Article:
DCSIMG

Roger Federer still eyes London after Shanghai exit

Roger Federer shouts his anguish after losing a point during his defeat by Gael Monfils at the Shanghai Masters yesterday. Picture: AP

Roger Federer shouts his anguish after losing a point during his defeat by Gael Monfils at the Shanghai Masters yesterday. Picture: AP

  • by EVE FODENS
 

Roger FEDERER is targeting good performances in Basle and Paris after his hopes of qualifying for the Barclays ATP World Tour Finals were dealt a blow at the Shanghai Masters.

The Swiss suffered his latest disappointing defeat in a difficult season as Gael Monfils triumphed 6-4, 6-7 (5/7), 6-3 to reach the quarter-finals.

Federer is still in a decent position to make the World Tour Finals, especially given Andy Murray’s withdrawal on Wednesday, but it could well go down to the Paris Masters next month. Asked about Murray’s absence, Federer said: “I hope I don’t have to rely on it. If I have to, I have to. But that’s not ­really what I want. I’m just going to focus on trying to play well. I’m just going to try to have a good tournament in Basle and Paris.

“In the end, if I get the invite, I’ll be there.”

The 32-year-old battled very hard, showing a lot more emotion than usual, but it was not enough to get past Monfils.

Things quickly went wrong for Federer, who lost his serve in the opening game and then went on to lose the first set.

The second set seemed to be in Monfils’ grasp, but Federer recovered from a break down at 3-4 and then won four points in a row from 3-5 in the tie-break. He was swiftly behind in the decider too, and this time he could not mount a comeback. He had break points to get to 3-4 but they went begging and Monfils served out to love for only his second win in eight matches against Federer.

Monfils said: “I knew that I choked on the forehand at 5-4 [in the tie-break]. Then I changed my ideas because I was maybe nervous, too. Even [though] I was tired, I tried to play more aggressively sometimes, going more for my shots and it worked. It’s a good win for me. I feel a bit sorry for him as I know he’s running for London. But it’s tennis. He’s going to have more opportunity in those weeks coming up.”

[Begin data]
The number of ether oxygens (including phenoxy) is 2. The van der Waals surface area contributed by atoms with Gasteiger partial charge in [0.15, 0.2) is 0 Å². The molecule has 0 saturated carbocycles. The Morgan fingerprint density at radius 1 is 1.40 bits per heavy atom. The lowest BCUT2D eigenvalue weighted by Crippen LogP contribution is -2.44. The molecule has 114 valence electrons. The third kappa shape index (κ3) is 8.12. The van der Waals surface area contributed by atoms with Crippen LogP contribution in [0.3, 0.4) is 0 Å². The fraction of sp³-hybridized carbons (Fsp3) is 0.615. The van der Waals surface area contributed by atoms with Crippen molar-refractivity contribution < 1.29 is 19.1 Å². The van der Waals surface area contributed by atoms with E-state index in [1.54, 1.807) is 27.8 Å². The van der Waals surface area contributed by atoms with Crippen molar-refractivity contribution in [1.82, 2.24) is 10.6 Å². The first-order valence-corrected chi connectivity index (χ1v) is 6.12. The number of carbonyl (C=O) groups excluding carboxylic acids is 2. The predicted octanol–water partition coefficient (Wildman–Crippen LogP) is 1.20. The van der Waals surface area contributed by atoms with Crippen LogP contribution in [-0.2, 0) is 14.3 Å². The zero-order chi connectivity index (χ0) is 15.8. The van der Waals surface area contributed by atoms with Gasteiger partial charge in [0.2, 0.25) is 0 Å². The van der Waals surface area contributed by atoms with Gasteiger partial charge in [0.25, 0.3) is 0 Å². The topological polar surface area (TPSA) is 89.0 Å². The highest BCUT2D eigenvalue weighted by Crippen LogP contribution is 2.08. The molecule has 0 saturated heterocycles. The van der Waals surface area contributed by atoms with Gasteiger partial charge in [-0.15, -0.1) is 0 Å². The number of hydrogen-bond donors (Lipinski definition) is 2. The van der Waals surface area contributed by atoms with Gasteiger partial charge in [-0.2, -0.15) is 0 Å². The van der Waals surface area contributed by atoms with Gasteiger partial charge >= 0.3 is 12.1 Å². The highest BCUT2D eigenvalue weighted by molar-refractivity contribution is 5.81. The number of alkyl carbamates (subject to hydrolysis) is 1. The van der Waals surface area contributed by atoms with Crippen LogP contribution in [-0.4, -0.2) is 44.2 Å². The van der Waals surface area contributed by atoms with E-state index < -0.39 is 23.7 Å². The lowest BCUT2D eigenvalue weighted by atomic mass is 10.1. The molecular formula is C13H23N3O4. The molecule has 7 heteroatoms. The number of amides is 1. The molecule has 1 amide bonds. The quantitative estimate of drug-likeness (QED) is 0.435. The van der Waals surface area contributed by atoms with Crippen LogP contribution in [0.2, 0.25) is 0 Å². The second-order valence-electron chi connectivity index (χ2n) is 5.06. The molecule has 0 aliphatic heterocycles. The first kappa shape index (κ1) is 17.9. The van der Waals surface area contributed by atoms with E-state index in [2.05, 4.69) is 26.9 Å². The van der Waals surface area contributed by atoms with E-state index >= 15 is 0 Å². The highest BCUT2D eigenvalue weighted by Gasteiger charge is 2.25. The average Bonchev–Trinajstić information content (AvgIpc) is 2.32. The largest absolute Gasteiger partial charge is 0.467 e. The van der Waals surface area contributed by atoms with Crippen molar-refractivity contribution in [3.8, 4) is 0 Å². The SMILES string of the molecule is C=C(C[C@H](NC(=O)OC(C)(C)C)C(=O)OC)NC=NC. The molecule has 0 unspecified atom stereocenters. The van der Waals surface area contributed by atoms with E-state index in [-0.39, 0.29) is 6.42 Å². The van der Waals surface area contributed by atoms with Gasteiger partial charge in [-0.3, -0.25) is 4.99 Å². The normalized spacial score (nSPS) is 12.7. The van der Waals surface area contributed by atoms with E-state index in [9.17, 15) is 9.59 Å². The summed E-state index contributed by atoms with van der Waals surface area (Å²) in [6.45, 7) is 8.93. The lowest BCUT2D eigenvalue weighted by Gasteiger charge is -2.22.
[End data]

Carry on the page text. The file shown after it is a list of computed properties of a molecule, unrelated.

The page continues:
Despite his recent troubles, Federer is still the greatest player of his generation as far as one former champion is concerned. Rod Laver, the only player to achieve the Grand Slam twice, said Federer’s consistency over the six to eight years when he was at the top of the game is what sets him apart from contemporaries such as Rafael Nadal and Novak Djokovic. “When I look at Federer, with what he’s accomplished, against the competition that he’s accomplished it with, I’d have to say I would think that Roger is the greatest player,” Laver said.

But the Australian, who won the Grand Slam in 1962 and 1969 and is still the only man to have won it in the Open era, is not sure he can call Federer the greatest of all time.

“I’ve always said if you’re the best in your era, that’s as good as you really can do. You could take it back to ‘Is it Fred Perry, is it Don Budge, is it myself that came along?’  ” Laver, who made his first trip to China to attend the Shanghai Masters, sat courtside as Federer lost to Monfils.

He said before the match that he can empathise with the ­trouble Federer has had staying near the top of the game and contending for majors now that he is 32 years old.

Laver recalls when he reached his 30s, he could play excellent one day and then have nothing left the next. “Is it the desire? Is it your emotion, does it come up? Is your adrenaline not flowing as well as it normally does in a match?” he asked. “I don’t know whether Roger’s feeling anything of that nature. But sometimes I notice him, he just doesn’t have it that day. But the day before he was magnificent.

“So it’s not a training method, fitness, nothing to do with his body. So, you know, you just wonder, is it adrenaline that gets you up for matches?”

While Federer made an early exit, Djokovic and Nadal stayed on course for another final clash.

Djokovic has been the form player in Asia so far and he eased past Fabio Fognini 6-3, 6-3 to set up a meeting with Monfils, while new world No 1 Nadal ­survived a close second set to eventually defeat Carlos Berlocq 6-1, 7-6 (7/5).

Eighth seed Stanislas Wawrinka overtook his countryman Federer in the race to London with a 7-6 (7/2), 6-4 victory over Milos Raonic – a blow to the
Canadian’s hopes of playing at the O2 Arena.

Jo-Wilfried Tsonga defeated Kei Nishikori 7-6 (7/5), 6-0 and next meets Germany’s Florian Mayer, who upset third seed David Ferrer 6-4, 6-3.

Nicolas Almagro, upset fourth seed Tomas Berdych 6-7 (6/8), 5-3, 7-6 (7/4) and will face Juan Martin Del Potr, who progressed by virtue of Tommy Haas’s withdrawal due to a back injury.

 

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